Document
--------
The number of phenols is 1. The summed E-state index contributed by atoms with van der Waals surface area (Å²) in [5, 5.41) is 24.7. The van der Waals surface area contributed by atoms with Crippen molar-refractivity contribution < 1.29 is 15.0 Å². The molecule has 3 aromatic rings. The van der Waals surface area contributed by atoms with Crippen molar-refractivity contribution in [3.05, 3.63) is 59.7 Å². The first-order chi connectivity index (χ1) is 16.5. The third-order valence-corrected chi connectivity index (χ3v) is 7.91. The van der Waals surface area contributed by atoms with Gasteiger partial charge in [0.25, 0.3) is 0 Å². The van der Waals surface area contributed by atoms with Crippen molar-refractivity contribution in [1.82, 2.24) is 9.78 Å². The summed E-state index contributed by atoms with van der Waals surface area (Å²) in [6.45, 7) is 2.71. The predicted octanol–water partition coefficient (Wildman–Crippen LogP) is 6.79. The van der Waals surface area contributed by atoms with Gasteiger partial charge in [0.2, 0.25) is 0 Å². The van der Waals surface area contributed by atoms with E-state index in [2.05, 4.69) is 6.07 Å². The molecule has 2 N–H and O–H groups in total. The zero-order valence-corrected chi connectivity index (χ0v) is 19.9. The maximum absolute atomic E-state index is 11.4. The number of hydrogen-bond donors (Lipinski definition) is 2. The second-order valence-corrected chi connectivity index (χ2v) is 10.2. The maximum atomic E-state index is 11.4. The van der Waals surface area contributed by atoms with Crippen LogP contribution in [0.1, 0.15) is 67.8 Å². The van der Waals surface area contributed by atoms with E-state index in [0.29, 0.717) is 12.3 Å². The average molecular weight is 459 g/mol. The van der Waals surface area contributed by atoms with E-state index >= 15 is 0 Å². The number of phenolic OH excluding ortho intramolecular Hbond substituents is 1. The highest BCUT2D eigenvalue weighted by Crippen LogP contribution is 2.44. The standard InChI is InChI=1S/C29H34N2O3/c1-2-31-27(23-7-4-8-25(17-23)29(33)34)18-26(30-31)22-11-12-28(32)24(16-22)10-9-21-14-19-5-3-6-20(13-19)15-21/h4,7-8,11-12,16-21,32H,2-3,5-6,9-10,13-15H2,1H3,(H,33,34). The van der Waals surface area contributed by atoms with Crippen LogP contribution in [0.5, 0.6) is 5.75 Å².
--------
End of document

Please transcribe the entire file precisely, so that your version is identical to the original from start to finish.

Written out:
The number of phenols is 1. The summed E-state index contributed by atoms with van der Waals surface area (Å²) in [5, 5.41) is 24.7. The van der Waals surface area contributed by atoms with Crippen molar-refractivity contribution < 1.29 is 15.0 Å². The molecule has 3 aromatic rings. The van der Waals surface area contributed by atoms with Crippen molar-refractivity contribution in [3.05, 3.63) is 59.7 Å². The first-order chi connectivity index (χ1) is 16.5. The third-order valence-corrected chi connectivity index (χ3v) is 7.91. The van der Waals surface area contributed by atoms with Gasteiger partial charge in [0.25, 0.3) is 0 Å². The van der Waals surface area contributed by atoms with Crippen molar-refractivity contribution in [1.82, 2.24) is 9.78 Å². The summed E-state index contributed by atoms with van der Waals surface area (Å²) in [6.45, 7) is 2.71. The predicted octanol–water partition coefficient (Wildman–Crippen LogP) is 6.79. The van der Waals surface area contributed by atoms with Gasteiger partial charge in [0.2, 0.25) is 0 Å². The van der Waals surface area contributed by atoms with E-state index in [2.05, 4.69) is 6.07 Å². The molecule has 2 N–H and O–H groups in total. The zero-order valence-corrected chi connectivity index (χ0v) is 19.9. The maximum absolute atomic E-state index is 11.4. The number of hydrogen-bond donors (Lipinski definition) is 2. The second-order valence-corrected chi connectivity index (χ2v) is 10.2. The maximum atomic E-state index is 11.4. The van der Waals surface area contributed by atoms with Crippen LogP contribution in [0.1, 0.15) is 67.8 Å². The van der Waals surface area contributed by atoms with E-state index in [0.29, 0.717) is 12.3 Å². The average molecular weight is 459 g/mol. The van der Waals surface area contributed by atoms with E-state index >= 15 is 0 Å². The number of phenolic OH excluding ortho intramolecular Hbond substituents is 1. The highest BCUT2D eigenvalue weighted by Crippen LogP contribution is 2.44. The standard InChI is InChI=1S/C29H34N2O3/c1-2-31-27(23-7-4-8-25(17-23)29(33)34)18-26(30-31)22-11-12-28(32)24(16-22)10-9-21-14-19-5-3-6-20(13-19)15-21/h4,7-8,11-12,16-21,32H,2-3,5-6,9-10,13-15H2,1H3,(H,33,34). The van der Waals surface area contributed by atoms with Crippen LogP contribution in [0.5, 0.6) is 5.75 Å².